The dub beginning of “Kung Fu” leads into a wicked groove.  The drum part reminds me a lot of bossa nova rhythms.

http://www.divshare.com/download/5524681-739

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Detroit Soul, Pt. 2

Posted in Detroit, life, Music on August 28, 2008 by trapperKeeper

The original Detroit Soul post was spawned with the intent of showcasing Detroit music and how the environment of Detroit influenced the sounds of the city. My mind wandered while writing, and finding a way to jump back to the original theme was unfeasible. I will attempt to rectify the situation with this post.

Detroit has played a prominent part in the development of modern music. Motown was only the peak of the musical scene in the late 1960s. Always exuding a rawness befitting of an industrial city, in-your-face rock existed alongside the bourgeoisie aspirations of Motown. George Clinton moved Parliament Funkadelic to Detroit during an attempt to become a Motown songwriter. This led to playing shows with MC5, and other rock bands, where Funkadelic discovered what could be accomplished through loud amps. The blues tradition made its’ way up to Detroit with the migration of southern blacks. A fertile jazz, soul, and funk scene existed alongside the rock-n-roll of the 1960-1970s.

Detroit would not make mainstream musical attention until Kid Rock and Eninem blew up, but musical innovation had continued on in Detroit even after the departure of Motown in 1972. Techno was created in Detroit in the 1980s during its’ RoboCop days. Before techno was mainstreamed by Fatboy Slim and Moby, it existed as music of the electronauts of Detroit. Developing alongside Chicago house, Detroit techno was music of the marginalized. Couched in the sounds of assembly line and industrial revolution, techno exemplified the coming technological age and increasing robotization/alienation of humans from work. Detroit has a spirit that cannot be conquered. And the spirit spreads further and further as more and more sons of the D move across the landscape. Just visit and see for yourself. Detroit is a great summertime destination. It is no coincident that so much S.O.U.L. has come out of the D. The atmosphere is soaked in the Funk.

To celebrate my love of the D, which I miss everyday, this will be the first of many posts exposing music of Detroit. I am unsure if anyone not from the D would live in the D, but I will never forget the time I spent there and will be sure to cherish anytime in the future I spend there. Seattle has nothing on the D.

Here are some tracks off of Detroit Soul.

http://www.divshare.com/download/5259695-447

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J. Dilla’s “Brazilian Groove”

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Detroit Soul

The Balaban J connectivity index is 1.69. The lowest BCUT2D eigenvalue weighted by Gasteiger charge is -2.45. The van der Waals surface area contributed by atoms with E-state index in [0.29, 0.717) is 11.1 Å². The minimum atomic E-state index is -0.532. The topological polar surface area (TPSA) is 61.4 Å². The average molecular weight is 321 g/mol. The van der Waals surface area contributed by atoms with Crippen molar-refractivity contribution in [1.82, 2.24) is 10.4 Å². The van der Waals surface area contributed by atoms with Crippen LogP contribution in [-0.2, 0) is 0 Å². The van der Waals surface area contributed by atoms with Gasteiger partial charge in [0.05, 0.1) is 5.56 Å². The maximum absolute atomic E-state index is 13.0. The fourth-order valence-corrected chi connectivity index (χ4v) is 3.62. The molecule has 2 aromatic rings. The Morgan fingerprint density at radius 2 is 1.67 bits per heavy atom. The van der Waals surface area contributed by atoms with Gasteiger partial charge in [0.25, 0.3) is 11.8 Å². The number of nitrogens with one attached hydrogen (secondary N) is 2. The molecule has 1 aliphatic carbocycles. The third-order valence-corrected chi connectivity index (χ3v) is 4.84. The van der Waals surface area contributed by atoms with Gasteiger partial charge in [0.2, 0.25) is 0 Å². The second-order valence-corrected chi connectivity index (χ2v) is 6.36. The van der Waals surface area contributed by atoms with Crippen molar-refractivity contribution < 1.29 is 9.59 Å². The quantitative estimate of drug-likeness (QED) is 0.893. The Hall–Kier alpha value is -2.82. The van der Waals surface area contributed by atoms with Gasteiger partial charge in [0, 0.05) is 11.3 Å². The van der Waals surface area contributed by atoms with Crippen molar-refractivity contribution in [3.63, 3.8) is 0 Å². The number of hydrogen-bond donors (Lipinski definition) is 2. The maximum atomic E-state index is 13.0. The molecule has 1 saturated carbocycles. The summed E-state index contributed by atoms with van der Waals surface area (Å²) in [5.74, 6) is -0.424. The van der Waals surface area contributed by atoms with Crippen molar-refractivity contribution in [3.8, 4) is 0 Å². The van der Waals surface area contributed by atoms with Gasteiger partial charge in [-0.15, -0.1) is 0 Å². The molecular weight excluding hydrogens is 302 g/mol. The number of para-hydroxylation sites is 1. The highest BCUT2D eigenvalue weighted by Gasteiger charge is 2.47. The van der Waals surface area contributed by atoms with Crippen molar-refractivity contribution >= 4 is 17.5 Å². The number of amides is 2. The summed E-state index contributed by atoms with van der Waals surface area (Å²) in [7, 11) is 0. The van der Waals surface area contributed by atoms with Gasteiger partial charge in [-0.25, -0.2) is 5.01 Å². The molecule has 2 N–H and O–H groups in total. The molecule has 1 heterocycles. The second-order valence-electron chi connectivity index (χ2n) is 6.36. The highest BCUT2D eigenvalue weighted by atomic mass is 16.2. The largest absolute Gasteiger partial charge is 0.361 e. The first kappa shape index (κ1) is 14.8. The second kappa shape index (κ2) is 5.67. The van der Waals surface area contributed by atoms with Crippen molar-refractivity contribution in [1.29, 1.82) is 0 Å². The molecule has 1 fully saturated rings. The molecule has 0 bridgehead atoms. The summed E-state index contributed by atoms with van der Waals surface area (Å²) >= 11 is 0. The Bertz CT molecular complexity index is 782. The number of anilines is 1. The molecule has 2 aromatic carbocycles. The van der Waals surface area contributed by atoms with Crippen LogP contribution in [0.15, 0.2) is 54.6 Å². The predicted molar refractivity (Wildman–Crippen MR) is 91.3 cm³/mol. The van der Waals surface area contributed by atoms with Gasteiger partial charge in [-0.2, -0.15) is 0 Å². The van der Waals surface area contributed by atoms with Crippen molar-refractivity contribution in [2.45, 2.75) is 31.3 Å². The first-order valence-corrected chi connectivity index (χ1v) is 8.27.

Posted in Detroit, life, Music, P-Funk on August 28, 2008 by trapperKeeper

There is more to physical places and spaces than the natural features of the land and the buildings built upon terra firma. Energy . People are able to detect energy fields , although this ability seems to realized in fewer and fewer of the population. Once a hunter and gatherer, man lived a nomadic lifestyle reliant on whatever was provided by the immediate environment. As man’s tools for taming nature and producing food have evolved, energy and time were freed to pursue other activities. While science fiction predictions of time travel, teleportation, mass space travel, or even flying cars have not yet been realized, technology has altered the world in a way to make it incomprehensible to our past ancestors. Internet, virtual reality, flying in outer space. These are all ideas that would be utter nonsense to the inventor of fire or the wheel.

Nowadays, humans are more connected and plugged in than ever. Humans are also more disconnected to the nature. Children of today spend less and less time outside for many reasons, including video games, the nanny state, and overprotective parents.

Before technology advanced to the point of making mass communication, and therefore mass culture, possible, culture was much more localized. A global culture existed in the sense that people everywhere tried to explain the natural world. Nowadays, the people of the earth are connected in a much greater immediate way through the import and export of physical and cultural goods. While up-n-coming nations race towards first-world luxuries, the earth is drowning in our shit. Funkadelic summed it up nicely on “Biological Speculation.”

Oh, if and when the system
Creates hunger and hate
Then the laws of nature will come and do her thing
Oh, yes, oh!

She does not think
She works by instinct
Survival is her thing

http://www.divshare.com/download/5208673-9a7

There is a tipping point and it is getting closer everyday.